For a new dog owner or one experiencing dog walking issues, the sheer amount of leads, dog collars and harnesses available can be overwhelming. If like me, you’ve been confused by everything on offer, here’s a breakdown of what’s available.


Different types of dog collars are designed for different breeds and sizes of dogs.
Regular collars:
Regular collars usually come in leather or nylon and fit around the neck on a buckle or snap lock (which you release by squeezing the side) and usually have a D-ring on the fastening where you can hang your dog identification tags or clip on a regular lead.
I would only use these to hang your dog ID and maybe for use on a well behaved dog since they are invariably too flimsy for use on a dog which pulls. It can also cause damage and chaffing to the neck of an excitable dog (especially smaller breeds).
Slip Collars:
Slip collars, consist of a length of smooth chain or rope with a ring at either end. You pull the chain through one ring until it stops to form the loop of the collar, and slip it over your dog’s head before connecting the lead to the other ring (or use as a lead itself as these days slip collars are generally longer and serve as the lead as well). Slip collars are generally used as a training aid to encourage dogs not to pull on the lead, or on headstrong dogs that have a tendency to pull and in order to give an additional degree of control. The problem with slip leads is that they can choke a dog (the pressure is partly what makes it effective). To counter this you should position it around the back of the dogs head and under the jaw but it is easy for it to slip if you have a puller (which is why you are probably using it in the first place).


There are two types of harness, the head and the chest harness.
Head harness:
The head halter is a nylon device which loops behind the back of the dog’s head and over the nose, with the lead attaching at the nose point. It is often effective in stopping pulling on larger dogs but is not suitable for small breeds and obviously won’t fit on snub nosed breeds. Your dog will hate it at first but they can learn to tolerate it. That’s why it works (most of the time). Dogs do not enjoy a head halter and so will learn to slow down and let you have control. This can be preferential to both dog and owner than having a dog pulling and chaffing on the lead and causing issues to to those around him/her.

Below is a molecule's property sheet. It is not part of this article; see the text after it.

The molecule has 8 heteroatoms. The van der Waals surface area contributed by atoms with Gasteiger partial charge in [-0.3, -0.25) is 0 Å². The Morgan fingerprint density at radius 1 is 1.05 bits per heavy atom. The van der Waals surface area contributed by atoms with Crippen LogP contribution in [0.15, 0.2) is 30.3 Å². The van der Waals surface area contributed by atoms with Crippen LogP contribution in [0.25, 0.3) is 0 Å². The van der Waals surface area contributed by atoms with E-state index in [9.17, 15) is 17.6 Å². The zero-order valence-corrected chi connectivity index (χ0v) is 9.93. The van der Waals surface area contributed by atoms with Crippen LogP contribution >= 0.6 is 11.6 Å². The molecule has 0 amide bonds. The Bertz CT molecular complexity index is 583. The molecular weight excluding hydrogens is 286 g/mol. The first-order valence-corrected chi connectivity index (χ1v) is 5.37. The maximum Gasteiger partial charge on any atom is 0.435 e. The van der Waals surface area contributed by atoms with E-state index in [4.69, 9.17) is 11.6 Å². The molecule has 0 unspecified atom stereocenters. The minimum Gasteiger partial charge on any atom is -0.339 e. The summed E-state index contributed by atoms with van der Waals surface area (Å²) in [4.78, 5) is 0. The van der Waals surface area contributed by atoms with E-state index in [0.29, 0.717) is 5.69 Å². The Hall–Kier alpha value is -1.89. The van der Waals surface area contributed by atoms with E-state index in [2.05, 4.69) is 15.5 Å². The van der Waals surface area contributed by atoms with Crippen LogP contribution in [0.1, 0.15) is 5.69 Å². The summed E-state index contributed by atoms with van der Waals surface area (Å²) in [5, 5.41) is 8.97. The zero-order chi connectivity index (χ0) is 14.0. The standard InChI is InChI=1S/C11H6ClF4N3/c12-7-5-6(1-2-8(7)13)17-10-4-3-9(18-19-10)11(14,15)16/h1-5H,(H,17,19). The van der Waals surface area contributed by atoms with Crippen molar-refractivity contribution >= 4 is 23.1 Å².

Body Harness:

Harnesses are worn around the body of the dog, fastening on the back AND front. Good ones also allow you to clip the harness to the regular collar for added control and protection. Harnesses are great for small dogs as they take the pressure off fragile necks and throats. Softer harnesses provide snugness without chaffing which can be a problem with leather and nylon harnesses but are more likely to break when met with the resistance of a pulling dog. There is some controversy over whether harnesses actually make pulling worse since the dog meets no unpleasant resistance to the throat. It is for this reason that many owners use front clipping harnesses. It’s principle is similar to that of the head harness. It gives closer control and works by throwning your dog slightly off balance from where it wants to go. Some experts are cautious about long term use of head and front leading harnesses as it may permanantly effect gait and balance.


Lots and lots of leads. Small leads, long leads, extendable leads, training leads, double ended leads. Which do you need?

Rope and leather Leads:
Rope leads are comfortable and strong and although cost a little more than the nylon leads, usually last a lot longer. Usual rules apply. If it seems too cheap, it probably is. Retractable Leads:
Retractable leads are good because you can control how little or far your dog can wander. They’re good for giving a bit of freedom for dogs that can’t be trusted to come back on their own or not to jump up to say hi (they reel right in). The problem with retractable leads is that on length, an excitable dog can get twisted in the thin nylon and there have been incidents of people losing fingers when a dog pulled and the thin nylon got twisted around an owners hand. The thin nylon of many of these leads is also easily chewed in half if not properly supervised. If you’re going to go with a retractable i’d suggest buying one of the more expensive flat/tough nylon types, rather than the thin rope style. It’s basically like a longer training lead but on a retractable spool.
Material Leads:
The cheapest choice and available in a wide range of colours and patterns to accessorize your dog. But you get what you pay for. The poundshop ones WILL break. Spend wisely.
Training lead:
They’re like your regular lead but longer, often having a clip on both ends for use with training harnesses. Used for teaching recall and come command without losing your dog. It offers your dog freedom and security. Can’t be reeled in as easy as a retractable.
Chain Leads:
Chain leads are strong and good for pullers, however they can sometimes rust and some dogs hate the sound of the metal clinking. This can unfortunately make them pull harder. NEVER ever use these type of leads as slip leads as it can cause distress and choking.
Slip Leads:
Slip leads are good because the more a dog pulls, the more it tightens, however they do run the risk of choking and throat injury if incorrectly used. For that reason, they are becoming more and more controversial in the UK and used less and less.

Other types of lead:

Prong, electric and other types of choke collar. Most of these types of collar are rightly considered as cruel and unnecessary and so are rarely available in the UK these days. You may still see them on the internet but closer inspection will show them to be mostly now used in the US only.

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